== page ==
Boeing Union Ratifies Contract Deal

December 8, 2011

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Boeing's biggest union on Wednesday ratified a four-year contract extension, ensuring the upcoming version of the plane maker's best-selling 737 narrow-body will be built in Washington state.

The International Association of Machinists (IAM) said 74 percent of the vote was in favour of the deal. About 31,000 members were eligible to vote.

"Today our members cast their vote for jobs, for their futures, for the future of this community and for the future of Washington state," said Tom Wroblewski, president of IAM District 751, in a press conference announcing the results.

The deal gives Boeing some assurance that strikes will not disrupt its operations as it ramps up production of many of its models. For the union members in Washington, ratification also means local jobs for which it has campaigned.

A tentative deal was reached last week, nine months before the current contract expired.

"Job security was the key to this negotiation," Wroblewski said.

Boeing's contract extension, which would take effect immediately if ratified and run to September 2016, includes annual wage increases of 2 percent, a plan for bonuses between 2 percent and 4 percent each year and a USD$5,000 ratification bonus for each worker. It also preserves defined benefit pensions, now a rarity in corporate America.

Boeing has said that if the contract is ratified, it will build the new 737 MAX at its Renton, Washington, plant. Narrow-body jets are the short-haul workhorse for the global airline industry.

The 737 MAX will feature a new, more fuel-efficient engine on its existing 737 body. Due to enter service in 2017, Boeing says it has already taken more than 700 provisional orders.

The aircraft will compete with rival Airbus's revamped A320neo single-aisle, due out in 2015. Airbus has more than 1,000 orders for the plane.

Jim Albaugh, chief executive of Boeing commercial planes, said that having the contract in place relieves Boeing of "the distraction of negotiating another contract" as it increases production rates throughout its operation.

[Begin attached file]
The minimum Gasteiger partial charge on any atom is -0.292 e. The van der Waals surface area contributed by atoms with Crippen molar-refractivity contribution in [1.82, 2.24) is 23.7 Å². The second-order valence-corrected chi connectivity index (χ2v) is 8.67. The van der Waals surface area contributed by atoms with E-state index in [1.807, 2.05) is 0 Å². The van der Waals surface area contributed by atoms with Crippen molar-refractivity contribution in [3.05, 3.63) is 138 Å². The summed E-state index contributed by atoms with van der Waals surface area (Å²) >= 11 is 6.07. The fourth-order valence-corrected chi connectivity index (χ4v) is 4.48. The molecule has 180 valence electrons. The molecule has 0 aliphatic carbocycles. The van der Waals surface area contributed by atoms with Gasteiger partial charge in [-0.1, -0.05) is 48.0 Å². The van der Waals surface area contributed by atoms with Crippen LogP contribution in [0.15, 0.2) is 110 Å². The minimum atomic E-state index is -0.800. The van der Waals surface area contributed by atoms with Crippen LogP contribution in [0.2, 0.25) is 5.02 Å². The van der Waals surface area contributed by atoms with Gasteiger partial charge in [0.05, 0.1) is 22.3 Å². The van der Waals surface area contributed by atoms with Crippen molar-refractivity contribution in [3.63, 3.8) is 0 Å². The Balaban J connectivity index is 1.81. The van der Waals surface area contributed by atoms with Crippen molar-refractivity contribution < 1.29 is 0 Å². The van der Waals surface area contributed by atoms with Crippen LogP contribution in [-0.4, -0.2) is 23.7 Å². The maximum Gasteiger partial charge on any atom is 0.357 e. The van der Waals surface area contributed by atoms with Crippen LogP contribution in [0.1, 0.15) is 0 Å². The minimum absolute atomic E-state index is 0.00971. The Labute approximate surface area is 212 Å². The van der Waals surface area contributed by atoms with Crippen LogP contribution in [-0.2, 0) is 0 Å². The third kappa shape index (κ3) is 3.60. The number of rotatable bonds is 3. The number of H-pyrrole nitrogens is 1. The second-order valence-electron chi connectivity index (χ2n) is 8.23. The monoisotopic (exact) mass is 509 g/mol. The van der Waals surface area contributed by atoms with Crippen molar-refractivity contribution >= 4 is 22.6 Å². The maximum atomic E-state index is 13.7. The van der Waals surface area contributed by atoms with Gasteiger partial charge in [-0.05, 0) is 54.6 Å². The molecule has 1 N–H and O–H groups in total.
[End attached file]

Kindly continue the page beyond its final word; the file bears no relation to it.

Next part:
He said ratification ushers in an era of more positive relations between Boeing and its unions. But he said the company and its labour groups have long demonstrated an ability to work together.

"To say we haven't worked well with our unions over the last couple of years would be a stretch," Albaugh said. He noted key milestones for the company, including first delivery of the long-delayed, but hot-selling 787 Dreamliner.

That light-weight, carbon-composite aircraft was three years behind its development schedule, partly because of a 2008 strike and kinks in the extensive global supply chain. The first 787 was delivered this year.

The IAM has had four strikes in the last 22 years, most recently the 58-day stoppage in 2008 that delayed the already-late 787. The company has lost more than 200 production days to strikes over the past two decades.


The IAM has said previously that if the contract won member approval, it would drop its complaint against Boeing over its new 787 production site in South Carolina, the subject of the dispute between Boeing and the NLRB.

By dropping the complaint, the IAM may also defuse an ongoing battle between the NLRB and Boeing.

IAM and the NLRB have accused Boeing of putting its second 787 assembly line in South Carolina, a state unfriendly to unions, as punishment for past strikes, which are a protected activity. Boeing traditionally assembles its wide-body commercial planes in Everett, Washington.

Boeing has fought back, saying the location of its new plant, which opened this year, was purely a business decision based on costs and resources. But the conflict has spurred a broader debate between politicians who support organised labour and those who believe business should be free to build factories where they want, for whatever reasons they choose.

The NLRB is a government agency that is independent but dominated by Democrats. Republicans frequently cite the Boeing/NLRB dispute to denounce Democrats' records on job creation.